Former City Councilman Ed Schwartz, 69, dies

Ed Schwartz
Ed Schwartz
Posted: November 30, 2012

FORMER PHILADELPHIA City Councilman, civic leader and piano player Ed Schwartz died Thursday morning at age 69.

Schwartz had been diagnosed with Alzheimer's disease in 2010 but had been feeling better and was frequently spotted attending Council's weekly Thursday sessions. He last attended two weeks ago, before the Thanksgiving break.

The cause of death has not been determined. Jane Shull, Schwartz's wife, suspects that he died from a heart attack.

"He had a pretty serious heart condition that could not be addressed anymore," Shull said. "He'd been living with that."

Shull said Schwartz fell into a deep depression after being diagnosed with Alzheimer's, which made the condition worse. As the depression lifted this year, his health improved. She described him as "forgetful but still himself." He had returned to playing piano with a band at the Reading Terminal Market.

"His quality of life was much better in the last year," Shull said.

Mark Seaman, director of communications at Philadelphia FIGHT, a nonprofit where Shull is executive director, said Schwartz was "a big fan" of the recent general election, following it closely.

"He was getting a lot of social interaction, going to City Council," Seaman said. "He was doing well."

Schwartz was elected to a Council at-large seat in 1983 and, after losing re-election, was named head of the Office of Housing and Community Development from 1987 to 1992. He also chaired the Philadelphia Tax Reform Commission in 2003 and founded the Institute for the Study of Civic Values.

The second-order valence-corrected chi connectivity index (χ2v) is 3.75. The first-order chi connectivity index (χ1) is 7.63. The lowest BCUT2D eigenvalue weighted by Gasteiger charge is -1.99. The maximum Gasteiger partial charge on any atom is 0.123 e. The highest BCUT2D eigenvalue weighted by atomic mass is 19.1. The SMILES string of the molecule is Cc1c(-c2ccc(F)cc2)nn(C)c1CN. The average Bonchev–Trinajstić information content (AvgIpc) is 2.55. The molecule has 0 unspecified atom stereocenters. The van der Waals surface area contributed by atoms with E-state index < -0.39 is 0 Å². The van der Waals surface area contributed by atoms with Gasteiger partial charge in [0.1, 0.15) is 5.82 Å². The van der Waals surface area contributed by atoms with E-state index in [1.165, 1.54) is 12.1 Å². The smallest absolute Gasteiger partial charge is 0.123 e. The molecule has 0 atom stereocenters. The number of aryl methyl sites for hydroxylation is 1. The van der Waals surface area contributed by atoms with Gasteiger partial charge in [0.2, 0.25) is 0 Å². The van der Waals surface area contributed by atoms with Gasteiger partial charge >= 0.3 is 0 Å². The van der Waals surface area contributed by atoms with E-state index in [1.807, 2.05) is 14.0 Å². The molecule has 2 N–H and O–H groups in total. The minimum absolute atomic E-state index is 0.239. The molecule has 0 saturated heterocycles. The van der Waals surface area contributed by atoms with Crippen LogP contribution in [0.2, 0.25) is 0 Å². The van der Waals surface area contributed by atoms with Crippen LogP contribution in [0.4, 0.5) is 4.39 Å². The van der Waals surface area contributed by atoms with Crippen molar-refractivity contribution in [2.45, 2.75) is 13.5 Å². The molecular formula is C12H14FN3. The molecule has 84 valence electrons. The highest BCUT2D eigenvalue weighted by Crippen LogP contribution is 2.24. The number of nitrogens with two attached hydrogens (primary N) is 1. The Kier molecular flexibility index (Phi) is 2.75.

There was a moment of silence for Schwartz during Thursday's Council session, and members reflected on the man whom they admired most for his passion for community service.

"Councilman Schwartz was the classic neighborhood activist who, once in public office, expanded his megaphone broadly so that many other voices could be heard," said Council President Darrell Clarke. "He was able to transform his activism into sound public policy on a number of issues, particularly with regard to housing. He understood better than most in this business that Philadelphia is a city of neighborhoods, and that all are worthy of our care and attention."

Councilwoman Cindy Bass said Schwartz was a neighbor and a friend who helped her throughout her political career, adding, "He will be sorely missed as a progressive voice here in Philadelphia."

Councilman Bill Greenlee was a staffer for the late former Councilman David Cohen when Schwartz served.

"He was real passionate about helping people," Greenlee said. "The regular guy was important to him."

" @ChrisBrennanDN


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